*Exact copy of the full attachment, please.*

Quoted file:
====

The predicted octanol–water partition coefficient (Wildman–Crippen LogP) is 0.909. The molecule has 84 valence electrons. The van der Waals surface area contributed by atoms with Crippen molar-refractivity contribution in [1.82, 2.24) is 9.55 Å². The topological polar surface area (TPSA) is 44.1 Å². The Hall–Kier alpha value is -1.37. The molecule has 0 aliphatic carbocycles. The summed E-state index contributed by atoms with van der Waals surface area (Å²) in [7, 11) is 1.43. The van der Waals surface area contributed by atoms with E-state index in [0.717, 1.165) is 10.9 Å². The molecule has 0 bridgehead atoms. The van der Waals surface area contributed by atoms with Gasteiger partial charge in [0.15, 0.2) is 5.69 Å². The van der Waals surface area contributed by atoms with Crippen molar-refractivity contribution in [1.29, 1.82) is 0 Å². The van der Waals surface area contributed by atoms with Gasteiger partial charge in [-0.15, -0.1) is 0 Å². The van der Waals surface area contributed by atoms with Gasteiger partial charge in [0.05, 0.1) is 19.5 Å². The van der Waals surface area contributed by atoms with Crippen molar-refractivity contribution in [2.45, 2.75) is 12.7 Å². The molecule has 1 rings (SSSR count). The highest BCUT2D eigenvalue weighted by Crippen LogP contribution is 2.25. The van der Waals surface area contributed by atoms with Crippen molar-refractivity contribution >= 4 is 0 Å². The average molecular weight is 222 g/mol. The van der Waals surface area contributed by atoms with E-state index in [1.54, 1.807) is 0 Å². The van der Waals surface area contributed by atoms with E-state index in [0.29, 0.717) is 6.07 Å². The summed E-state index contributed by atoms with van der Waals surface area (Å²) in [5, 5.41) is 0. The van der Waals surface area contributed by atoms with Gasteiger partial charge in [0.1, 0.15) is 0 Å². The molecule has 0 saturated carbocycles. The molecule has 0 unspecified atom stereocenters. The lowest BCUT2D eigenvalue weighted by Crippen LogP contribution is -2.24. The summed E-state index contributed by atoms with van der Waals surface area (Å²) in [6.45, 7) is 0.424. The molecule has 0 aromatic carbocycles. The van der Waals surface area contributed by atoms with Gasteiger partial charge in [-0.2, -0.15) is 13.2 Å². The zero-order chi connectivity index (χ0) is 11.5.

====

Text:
The predicted octanol–water partition coefficient (Wildman–Crippen LogP) is 0.909. The molecule has 84 valence electrons. The van der Waals surface area contributed by atoms with Crippen molar-refractivity contribution in [1.82, 2.24) is 9.55 Å². The topological polar surface area (TPSA) is 44.1 Å². The Hall–Kier alpha value is -1.37. The molecule has 0 aliphatic carbocycles. The summed E-state index contributed by atoms with van der Waals surface area (Å²) in [7, 11) is 1.43. The van der Waals surface area contributed by atoms with E-state index in [0.717, 1.165) is 10.9 Å². The molecule has 0 bridgehead atoms. The van der Waals surface area contributed by atoms with Gasteiger partial charge in [0.15, 0.2) is 5.69 Å². The van der Waals surface area contributed by atoms with Crippen molar-refractivity contribution in [1.29, 1.82) is 0 Å². The van der Waals surface area contributed by atoms with Gasteiger partial charge in [-0.15, -0.1) is 0 Å². The van der Waals surface area contributed by atoms with Gasteiger partial charge in [0.05, 0.1) is 19.5 Å². The van der Waals surface area contributed by atoms with Crippen molar-refractivity contribution in [2.45, 2.75) is 12.7 Å². The molecule has 1 rings (SSSR count). The highest BCUT2D eigenvalue weighted by Crippen LogP contribution is 2.25. The van der Waals surface area contributed by atoms with Crippen molar-refractivity contribution >= 4 is 0 Å². The average molecular weight is 222 g/mol. The van der Waals surface area contributed by atoms with E-state index in [1.54, 1.807) is 0 Å². The van der Waals surface area contributed by atoms with E-state index in [0.29, 0.717) is 6.07 Å². The summed E-state index contributed by atoms with van der Waals surface area (Å²) in [5, 5.41) is 0. The van der Waals surface area contributed by atoms with Gasteiger partial charge in [0.1, 0.15) is 0 Å². The molecule has 0 saturated carbocycles. The molecule has 0 unspecified atom stereocenters. The lowest BCUT2D eigenvalue weighted by Crippen LogP contribution is -2.24. The summed E-state index contributed by atoms with van der Waals surface area (Å²) in [6.45, 7) is 0.424. The molecule has 0 aromatic carbocycles. The van der Waals surface area contributed by atoms with Gasteiger partial charge in [-0.2, -0.15) is 13.2 Å². The zero-order chi connectivity index (χ0) is 11.5.